As stated above a few times, rolling the safe on pipe is the most logical method. Be careful, as it doesn't take but a spit second for you to be missing some fingers or toes.

    $400 might seem like a lot for a short move, but I bet it's less than what a trip to the ER might cost if you make a mistake.
     
  13. Fred Fuller

    Fred Fuller Moderator Emeritus

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    I've seen it done by a pro- TC-TX nailed it. He used approximately 1" solid stock rollers 3' long, and had three of them under the safe as long as it was moving in a straight line. He set them under the safe on an angle to turn it.

    Get some thin plywood (3/8") to go over the existing carpet (you'll need it again when you reinstall the safe on the new carpet) and cut it down to fit your rollers (3' wide plus or minus a bit depending on your door width). You will need a couple of sections of plywood, just 'step' them one ahead of the other as you move the safe along on the rollers, overlappint the edges a bit so the safe rolls off the section it's on easily to the next one.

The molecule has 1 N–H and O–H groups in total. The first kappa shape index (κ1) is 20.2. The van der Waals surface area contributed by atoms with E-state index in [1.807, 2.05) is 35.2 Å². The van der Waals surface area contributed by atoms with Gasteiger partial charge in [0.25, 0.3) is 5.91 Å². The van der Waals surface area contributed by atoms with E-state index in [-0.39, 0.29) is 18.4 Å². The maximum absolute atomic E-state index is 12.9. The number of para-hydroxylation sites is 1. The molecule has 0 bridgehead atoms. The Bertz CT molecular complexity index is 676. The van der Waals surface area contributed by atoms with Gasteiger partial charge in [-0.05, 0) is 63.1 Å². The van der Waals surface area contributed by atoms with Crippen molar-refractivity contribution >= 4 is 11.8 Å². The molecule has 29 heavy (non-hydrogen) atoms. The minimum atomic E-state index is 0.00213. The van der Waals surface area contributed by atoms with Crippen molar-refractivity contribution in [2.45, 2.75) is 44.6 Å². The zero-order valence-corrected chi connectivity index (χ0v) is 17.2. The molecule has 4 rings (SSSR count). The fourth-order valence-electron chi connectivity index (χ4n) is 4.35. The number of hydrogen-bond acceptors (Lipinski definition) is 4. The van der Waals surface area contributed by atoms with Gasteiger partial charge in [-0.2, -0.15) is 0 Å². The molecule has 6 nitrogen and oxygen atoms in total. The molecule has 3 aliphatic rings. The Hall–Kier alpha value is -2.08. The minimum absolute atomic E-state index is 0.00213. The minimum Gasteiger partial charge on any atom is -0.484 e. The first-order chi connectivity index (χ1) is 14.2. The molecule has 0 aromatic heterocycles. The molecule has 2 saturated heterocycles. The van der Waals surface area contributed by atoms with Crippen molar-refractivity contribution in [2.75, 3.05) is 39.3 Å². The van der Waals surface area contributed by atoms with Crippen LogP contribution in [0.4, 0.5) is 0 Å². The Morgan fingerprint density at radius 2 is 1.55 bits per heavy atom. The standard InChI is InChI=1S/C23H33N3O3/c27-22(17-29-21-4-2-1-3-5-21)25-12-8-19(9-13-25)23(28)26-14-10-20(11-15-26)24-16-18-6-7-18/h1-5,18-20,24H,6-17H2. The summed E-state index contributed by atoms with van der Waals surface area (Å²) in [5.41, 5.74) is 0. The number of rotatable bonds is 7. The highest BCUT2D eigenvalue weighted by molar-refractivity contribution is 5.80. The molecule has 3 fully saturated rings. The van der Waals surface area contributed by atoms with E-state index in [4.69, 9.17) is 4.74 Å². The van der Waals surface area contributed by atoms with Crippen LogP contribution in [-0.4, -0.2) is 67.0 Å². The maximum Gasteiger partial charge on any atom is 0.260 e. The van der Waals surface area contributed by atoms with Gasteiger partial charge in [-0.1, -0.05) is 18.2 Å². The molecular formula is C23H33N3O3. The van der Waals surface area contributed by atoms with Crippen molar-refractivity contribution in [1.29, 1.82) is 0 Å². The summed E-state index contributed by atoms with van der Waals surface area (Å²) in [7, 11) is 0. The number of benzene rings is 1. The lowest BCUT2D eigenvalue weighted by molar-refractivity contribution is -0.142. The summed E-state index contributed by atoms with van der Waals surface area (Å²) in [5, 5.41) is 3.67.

It works...

    lpl/nc
     
  14. TC-TX

    TC-TX Member

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    Part II

    Thanks Lee - I almost forgot that part...

    YES - if you have a WIDE arc in which to turn. set the rollers at an angle toward the turn. 15-20 degrees at most per roller and gradually increase as you get to the true path.

    IF you find yourself with the need to turn or 'spin' the chest in a small space, once you get the chest on top of two rollers, you can spin it by hand...

    REMEMBER:

    The Chest will move Easiest and Safest with NO MORE THAN TWO ROLLERS UNDER THE CHEST AT A TIME - you can get one 'high-ended' otherwise... Three IF YOU MUST for a short period...

    The DOOR Side is almost always the HEAVIEST Side - don't jack up the back too high or you can dump it on its face...

    THE BLOCKS I mentioned earlier are for using as a 'foot' for the pry bar to protect the floor and to get the pry bar to the proper height.

    THE BLOCKS are ALSO as a safety to use UNDER the chest if for any reason you need to Block up the chest OR if you need to protect fingers when placing or pulling out a roller.

    NEVER PUT YOUR FINGERS UNDER THE CHEST WITHOUT A Fail-Safe BLOCK IN PLACE!!
     
  15. TC-TX

    TC-TX Member

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    DECKING

    OK - I will get it all in here sooner or later...;)

    On the decking...

    I recommend - if you are using it to protect Carpet - I recommend minimum 1/2" plywood... anything less will crack and your rollers will get STUCK... because of the soft carpet under a concentrated weight on the roller...

    also - do not overlap the plywood - simply butt the square ends together...

    take 1 4x8 sheet and cut (the 48" direction) it into 3 equal pieces approx 32"x48"

    these three pieces is all you will need... set all three in place (32" ends touching) and move along... Flip-flop the pieces till you get to you destination...